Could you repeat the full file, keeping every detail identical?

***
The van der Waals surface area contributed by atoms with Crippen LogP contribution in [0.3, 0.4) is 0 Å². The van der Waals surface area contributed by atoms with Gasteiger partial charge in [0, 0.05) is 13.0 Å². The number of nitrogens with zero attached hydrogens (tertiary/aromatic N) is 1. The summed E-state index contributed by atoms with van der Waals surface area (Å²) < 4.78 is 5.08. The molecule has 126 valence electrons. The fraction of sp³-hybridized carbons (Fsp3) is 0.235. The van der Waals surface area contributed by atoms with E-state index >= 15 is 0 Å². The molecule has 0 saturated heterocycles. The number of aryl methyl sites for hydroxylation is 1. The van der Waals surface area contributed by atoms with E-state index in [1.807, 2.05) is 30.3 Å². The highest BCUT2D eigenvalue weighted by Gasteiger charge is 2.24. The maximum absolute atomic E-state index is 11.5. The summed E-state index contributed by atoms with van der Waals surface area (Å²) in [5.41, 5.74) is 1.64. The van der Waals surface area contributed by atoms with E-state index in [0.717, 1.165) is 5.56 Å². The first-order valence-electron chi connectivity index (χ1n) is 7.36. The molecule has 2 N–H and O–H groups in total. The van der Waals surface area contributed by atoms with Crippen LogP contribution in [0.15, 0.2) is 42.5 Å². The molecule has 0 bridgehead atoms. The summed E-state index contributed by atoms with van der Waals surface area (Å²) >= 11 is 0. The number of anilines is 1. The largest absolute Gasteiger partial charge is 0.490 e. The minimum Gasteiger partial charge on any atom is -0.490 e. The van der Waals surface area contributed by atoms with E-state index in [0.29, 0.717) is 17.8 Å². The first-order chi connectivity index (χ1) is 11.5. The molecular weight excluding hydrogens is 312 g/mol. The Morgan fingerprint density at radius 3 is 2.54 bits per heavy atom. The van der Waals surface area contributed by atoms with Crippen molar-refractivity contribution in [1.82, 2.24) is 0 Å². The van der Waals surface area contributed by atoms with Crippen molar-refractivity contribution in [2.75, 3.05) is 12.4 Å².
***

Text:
The van der Waals surface area contributed by atoms with Crippen LogP contribution in [0.3, 0.4) is 0 Å². The van der Waals surface area contributed by atoms with Gasteiger partial charge in [0, 0.05) is 13.0 Å². The number of nitrogens with zero attached hydrogens (tertiary/aromatic N) is 1. The summed E-state index contributed by atoms with van der Waals surface area (Å²) < 4.78 is 5.08. The molecule has 126 valence electrons. The fraction of sp³-hybridized carbons (Fsp3) is 0.235. The van der Waals surface area contributed by atoms with E-state index >= 15 is 0 Å². The molecule has 0 saturated heterocycles. The number of aryl methyl sites for hydroxylation is 1. The van der Waals surface area contributed by atoms with E-state index in [1.807, 2.05) is 30.3 Å². The highest BCUT2D eigenvalue weighted by Gasteiger charge is 2.24. The maximum absolute atomic E-state index is 11.5. The summed E-state index contributed by atoms with van der Waals surface area (Å²) in [5.41, 5.74) is 1.64. The van der Waals surface area contributed by atoms with E-state index in [0.717, 1.165) is 5.56 Å². The first-order valence-electron chi connectivity index (χ1n) is 7.36. The molecule has 2 N–H and O–H groups in total. The van der Waals surface area contributed by atoms with Crippen LogP contribution in [0.15, 0.2) is 42.5 Å². The molecule has 0 bridgehead atoms. The summed E-state index contributed by atoms with van der Waals surface area (Å²) >= 11 is 0. The number of anilines is 1. The largest absolute Gasteiger partial charge is 0.490 e. The minimum Gasteiger partial charge on any atom is -0.490 e. The van der Waals surface area contributed by atoms with E-state index in [0.29, 0.717) is 17.8 Å². The first-order chi connectivity index (χ1) is 11.5. The molecular weight excluding hydrogens is 312 g/mol. The Morgan fingerprint density at radius 3 is 2.54 bits per heavy atom. The van der Waals surface area contributed by atoms with Crippen molar-refractivity contribution in [1.82, 2.24) is 0 Å². The van der Waals surface area contributed by atoms with Crippen molar-refractivity contribution in [2.75, 3.05) is 12.4 Å².